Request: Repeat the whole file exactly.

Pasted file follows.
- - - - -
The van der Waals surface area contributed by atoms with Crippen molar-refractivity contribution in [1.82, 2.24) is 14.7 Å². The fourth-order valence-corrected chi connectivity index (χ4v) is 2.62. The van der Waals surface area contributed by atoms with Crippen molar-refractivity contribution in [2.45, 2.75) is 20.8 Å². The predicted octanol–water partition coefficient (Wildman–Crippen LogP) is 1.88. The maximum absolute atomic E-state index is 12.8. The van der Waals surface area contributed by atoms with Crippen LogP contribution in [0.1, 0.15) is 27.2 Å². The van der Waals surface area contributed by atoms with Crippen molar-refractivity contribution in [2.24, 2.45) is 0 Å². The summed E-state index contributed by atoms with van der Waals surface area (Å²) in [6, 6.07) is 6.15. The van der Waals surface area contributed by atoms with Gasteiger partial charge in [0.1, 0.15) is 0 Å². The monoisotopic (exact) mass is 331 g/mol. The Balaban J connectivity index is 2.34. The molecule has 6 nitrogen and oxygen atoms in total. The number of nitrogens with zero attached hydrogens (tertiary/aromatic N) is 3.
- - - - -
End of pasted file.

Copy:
The van der Waals surface area contributed by atoms with Crippen molar-refractivity contribution in [1.82, 2.24) is 14.7 Å². The fourth-order valence-corrected chi connectivity index (χ4v) is 2.62. The van der Waals surface area contributed by atoms with Crippen molar-refractivity contribution in [2.45, 2.75) is 20.8 Å². The predicted octanol–water partition coefficient (Wildman–Crippen LogP) is 1.88. The maximum absolute atomic E-state index is 12.8. The van der Waals surface area contributed by atoms with Crippen LogP contribution in [0.1, 0.15) is 27.2 Å². The van der Waals surface area contributed by atoms with Crippen molar-refractivity contribution in [2.24, 2.45) is 0 Å². The summed E-state index contributed by atoms with van der Waals surface area (Å²) in [6, 6.07) is 6.15. The van der Waals surface area contributed by atoms with Gasteiger partial charge in [0.1, 0.15) is 0 Å². The monoisotopic (exact) mass is 331 g/mol. The Balaban J connectivity index is 2.34. The molecule has 6 nitrogen and oxygen atoms in total. The number of nitrogens with zero attached hydrogens (tertiary/aromatic N) is 3.